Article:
Within the articles I read, I would have to side with Jason Guerrasio and Alana Altmann. This movie is purposely supposed to be scary because it explicitly shows who Pennywise is. You expect the unexpected because you’ve seen the original movie and have read the novel. Although there were high standards for the 2017 IT, Muschietti and the cast provided a new feel and perspective to the table. In 2017 there are more technological advances creating a different visual, but if you made it the same as the original then what’s the point? Movies, such as this, will not all be the same as the original or the book, however there will be updated technology, generations, cast, costumes, and the whole plot. The originality is still there, but there is a twist that Muschietti decided to add to it which makes the film what it is. The cast is strong, the determination and heart is strong, and so is the scare factor.

Keeping in mind about the originality of the 90’s version, I disagree most with Julia Alexander in her article. She goes to explain how the fear is just thrown out there; this is accurate, but there is reasoning. The movie shows Pennywise more than needed, but that’s because the production is showing who It really is. Who knows, maybe the film wasn’t meant to be as scary as it appears, but it shows what modern technology can do. I believe the rage and disagreement this author of the article has is that it isn’t like the original. Movie remakes aren’t all supposed to be like the original, otherwise there would be no point in updating a film with everything the same.

The modern era sees remake films, such as these, to be shunned upon. The amount of work and heart put into IT is tremendous, and Muschietti’s vision for the screenplay was what he intended. The younger audience may love it more than adults because there is a difference in age. With that being said, the more impact of the movie is within the younger generation. Teens and children tend to be targeted more, as that will be our next generation and are seen to be more of where the viewers come from. Kids are most impacted and have a greater effect on others. The evidence is in the clown sightings in 2016 when they were threatening children. Modern times are different than the past, but you can’t recreate the past without a modern touch.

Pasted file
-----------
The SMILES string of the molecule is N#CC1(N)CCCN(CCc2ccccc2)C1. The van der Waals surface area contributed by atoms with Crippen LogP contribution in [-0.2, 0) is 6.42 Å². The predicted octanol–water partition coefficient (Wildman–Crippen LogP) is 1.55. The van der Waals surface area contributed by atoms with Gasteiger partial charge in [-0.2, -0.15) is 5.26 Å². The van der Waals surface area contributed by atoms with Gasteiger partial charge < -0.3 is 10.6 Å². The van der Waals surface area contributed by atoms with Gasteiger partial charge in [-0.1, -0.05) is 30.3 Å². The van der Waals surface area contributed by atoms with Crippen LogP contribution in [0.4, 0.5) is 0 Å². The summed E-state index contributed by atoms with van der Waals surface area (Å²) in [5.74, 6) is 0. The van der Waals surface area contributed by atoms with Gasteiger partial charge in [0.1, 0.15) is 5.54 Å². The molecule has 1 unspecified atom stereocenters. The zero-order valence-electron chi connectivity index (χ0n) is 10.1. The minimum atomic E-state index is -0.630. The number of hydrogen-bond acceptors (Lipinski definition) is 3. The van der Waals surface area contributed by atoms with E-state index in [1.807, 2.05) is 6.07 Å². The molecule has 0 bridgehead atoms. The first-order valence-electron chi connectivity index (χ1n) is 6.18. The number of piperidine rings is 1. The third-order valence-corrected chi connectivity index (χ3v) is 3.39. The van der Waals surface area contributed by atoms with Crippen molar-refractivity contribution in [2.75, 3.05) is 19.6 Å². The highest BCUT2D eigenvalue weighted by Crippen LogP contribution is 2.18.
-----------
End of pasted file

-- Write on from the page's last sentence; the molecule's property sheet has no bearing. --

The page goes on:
Works Cited

Alexander, Julia. “It Review.” Polygon. Polygon, 06 Sept. 2017. Web. 11 Sept. 2017.

Altmann, Alana. “The Actor Who Plays ‘It’ Is So Gorgeous Your Nightmares Will Turn Into Fantasies.” Elite Daily. N.p., 08 Sept. 2017. Web. 11 Sept. 2017.

Guerrasio, Jason. “‘It’ Is a Unique Horror Movie That’s as Funny as It Is Scary, and It Looks like Fall’s First Hit.” Business Insider. Business Insider, 06 Sept. 2017. Web. 11 Sept. 2017.

“Stephen King It Movie 2017 Review.” Time. Time, n.d. Web. 11 Sept. 2017.